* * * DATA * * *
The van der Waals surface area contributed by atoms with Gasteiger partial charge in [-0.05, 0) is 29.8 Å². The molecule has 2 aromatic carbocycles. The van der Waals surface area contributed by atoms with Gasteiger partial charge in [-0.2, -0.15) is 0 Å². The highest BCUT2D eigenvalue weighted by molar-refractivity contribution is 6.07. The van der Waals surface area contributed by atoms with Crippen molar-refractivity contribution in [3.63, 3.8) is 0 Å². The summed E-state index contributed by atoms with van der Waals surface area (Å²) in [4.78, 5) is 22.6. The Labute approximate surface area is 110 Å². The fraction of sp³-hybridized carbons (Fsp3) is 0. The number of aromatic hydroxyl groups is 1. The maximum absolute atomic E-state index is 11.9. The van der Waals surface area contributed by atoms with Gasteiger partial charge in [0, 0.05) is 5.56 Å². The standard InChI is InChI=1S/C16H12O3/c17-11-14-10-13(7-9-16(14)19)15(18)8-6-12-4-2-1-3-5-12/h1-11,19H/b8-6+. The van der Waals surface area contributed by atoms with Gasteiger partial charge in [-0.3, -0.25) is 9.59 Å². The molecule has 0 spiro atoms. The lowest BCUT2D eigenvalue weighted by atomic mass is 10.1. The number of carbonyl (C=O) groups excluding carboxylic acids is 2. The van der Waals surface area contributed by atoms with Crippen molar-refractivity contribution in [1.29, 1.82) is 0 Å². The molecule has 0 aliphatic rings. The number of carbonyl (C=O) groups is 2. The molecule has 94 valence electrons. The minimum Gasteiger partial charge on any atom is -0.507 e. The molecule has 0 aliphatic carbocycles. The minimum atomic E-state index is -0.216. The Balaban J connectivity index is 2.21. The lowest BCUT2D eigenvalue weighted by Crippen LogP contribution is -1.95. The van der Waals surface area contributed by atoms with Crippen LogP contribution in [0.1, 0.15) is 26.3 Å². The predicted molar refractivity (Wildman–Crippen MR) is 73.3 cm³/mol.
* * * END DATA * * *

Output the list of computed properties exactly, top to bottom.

The van der Waals surface area contributed by atoms with Gasteiger partial charge in [-0.05, 0) is 29.8 Å². The molecule has 2 aromatic carbocycles. The van der Waals surface area contributed by atoms with Gasteiger partial charge in [-0.2, -0.15) is 0 Å². The highest BCUT2D eigenvalue weighted by molar-refractivity contribution is 6.07. The van der Waals surface area contributed by atoms with Crippen molar-refractivity contribution in [3.63, 3.8) is 0 Å². The summed E-state index contributed by atoms with van der Waals surface area (Å²) in [4.78, 5) is 22.6. The Labute approximate surface area is 110 Å². The fraction of sp³-hybridized carbons (Fsp3) is 0. The number of aromatic hydroxyl groups is 1. The maximum absolute atomic E-state index is 11.9. The van der Waals surface area contributed by atoms with Gasteiger partial charge in [0, 0.05) is 5.56 Å². The standard InChI is InChI=1S/C16H12O3/c17-11-14-10-13(7-9-16(14)19)15(18)8-6-12-4-2-1-3-5-12/h1-11,19H/b8-6+. The van der Waals surface area contributed by atoms with Gasteiger partial charge in [-0.3, -0.25) is 9.59 Å². The molecule has 0 spiro atoms. The lowest BCUT2D eigenvalue weighted by atomic mass is 10.1. The number of carbonyl (C=O) groups excluding carboxylic acids is 2. The van der Waals surface area contributed by atoms with Crippen molar-refractivity contribution in [1.29, 1.82) is 0 Å². The molecule has 0 aliphatic rings. The number of carbonyl (C=O) groups is 2. The molecule has 94 valence electrons. The minimum Gasteiger partial charge on any atom is -0.507 e. The molecule has 0 aliphatic carbocycles. The minimum atomic E-state index is -0.216. The Balaban J connectivity index is 2.21. The lowest BCUT2D eigenvalue weighted by Crippen LogP contribution is -1.95. The van der Waals surface area contributed by atoms with Crippen LogP contribution in [0.1, 0.15) is 26.3 Å². The predicted molar refractivity (Wildman–Crippen MR) is 73.3 cm³/mol.